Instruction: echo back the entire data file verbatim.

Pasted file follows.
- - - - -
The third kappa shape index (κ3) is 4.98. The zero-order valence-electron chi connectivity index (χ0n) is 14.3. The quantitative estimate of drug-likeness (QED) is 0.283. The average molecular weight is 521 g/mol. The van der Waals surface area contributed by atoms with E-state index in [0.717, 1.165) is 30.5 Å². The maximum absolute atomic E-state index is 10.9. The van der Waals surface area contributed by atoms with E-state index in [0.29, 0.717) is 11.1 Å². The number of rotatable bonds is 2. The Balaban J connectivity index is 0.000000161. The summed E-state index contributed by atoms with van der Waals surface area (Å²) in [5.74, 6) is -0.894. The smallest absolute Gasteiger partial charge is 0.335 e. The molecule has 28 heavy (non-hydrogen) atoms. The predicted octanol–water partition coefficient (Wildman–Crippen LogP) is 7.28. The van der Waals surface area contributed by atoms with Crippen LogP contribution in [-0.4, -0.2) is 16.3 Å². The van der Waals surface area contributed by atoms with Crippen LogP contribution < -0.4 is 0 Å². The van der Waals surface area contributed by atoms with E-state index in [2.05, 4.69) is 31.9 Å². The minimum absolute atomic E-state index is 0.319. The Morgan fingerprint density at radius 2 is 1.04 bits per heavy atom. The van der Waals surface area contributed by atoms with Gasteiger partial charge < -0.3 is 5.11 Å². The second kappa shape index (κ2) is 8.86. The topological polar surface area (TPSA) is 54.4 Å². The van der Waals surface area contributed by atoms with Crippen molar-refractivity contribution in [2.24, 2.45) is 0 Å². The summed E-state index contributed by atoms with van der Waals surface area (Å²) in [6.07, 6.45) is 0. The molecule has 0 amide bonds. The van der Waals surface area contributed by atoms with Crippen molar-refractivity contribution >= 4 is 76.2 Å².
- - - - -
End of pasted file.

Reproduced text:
The third kappa shape index (κ3) is 4.98. The zero-order valence-electron chi connectivity index (χ0n) is 14.3. The quantitative estimate of drug-likeness (QED) is 0.283. The average molecular weight is 521 g/mol. The van der Waals surface area contributed by atoms with E-state index in [0.717, 1.165) is 30.5 Å². The maximum absolute atomic E-state index is 10.9. The van der Waals surface area contributed by atoms with E-state index in [0.29, 0.717) is 11.1 Å². The number of rotatable bonds is 2. The Balaban J connectivity index is 0.000000161. The summed E-state index contributed by atoms with van der Waals surface area (Å²) in [5.74, 6) is -0.894. The smallest absolute Gasteiger partial charge is 0.335 e. The molecule has 28 heavy (non-hydrogen) atoms. The predicted octanol–water partition coefficient (Wildman–Crippen LogP) is 7.28. The van der Waals surface area contributed by atoms with Crippen LogP contribution in [-0.4, -0.2) is 16.3 Å². The van der Waals surface area contributed by atoms with Crippen LogP contribution < -0.4 is 0 Å². The van der Waals surface area contributed by atoms with E-state index in [2.05, 4.69) is 31.9 Å². The minimum absolute atomic E-state index is 0.319. The Morgan fingerprint density at radius 2 is 1.04 bits per heavy atom. The van der Waals surface area contributed by atoms with Gasteiger partial charge < -0.3 is 5.11 Å². The second kappa shape index (κ2) is 8.86. The topological polar surface area (TPSA) is 54.4 Å². The van der Waals surface area contributed by atoms with Crippen molar-refractivity contribution in [2.24, 2.45) is 0 Å². The summed E-state index contributed by atoms with van der Waals surface area (Å²) in [6.07, 6.45) is 0. The molecule has 0 amide bonds. The van der Waals surface area contributed by atoms with Crippen molar-refractivity contribution >= 4 is 76.2 Å².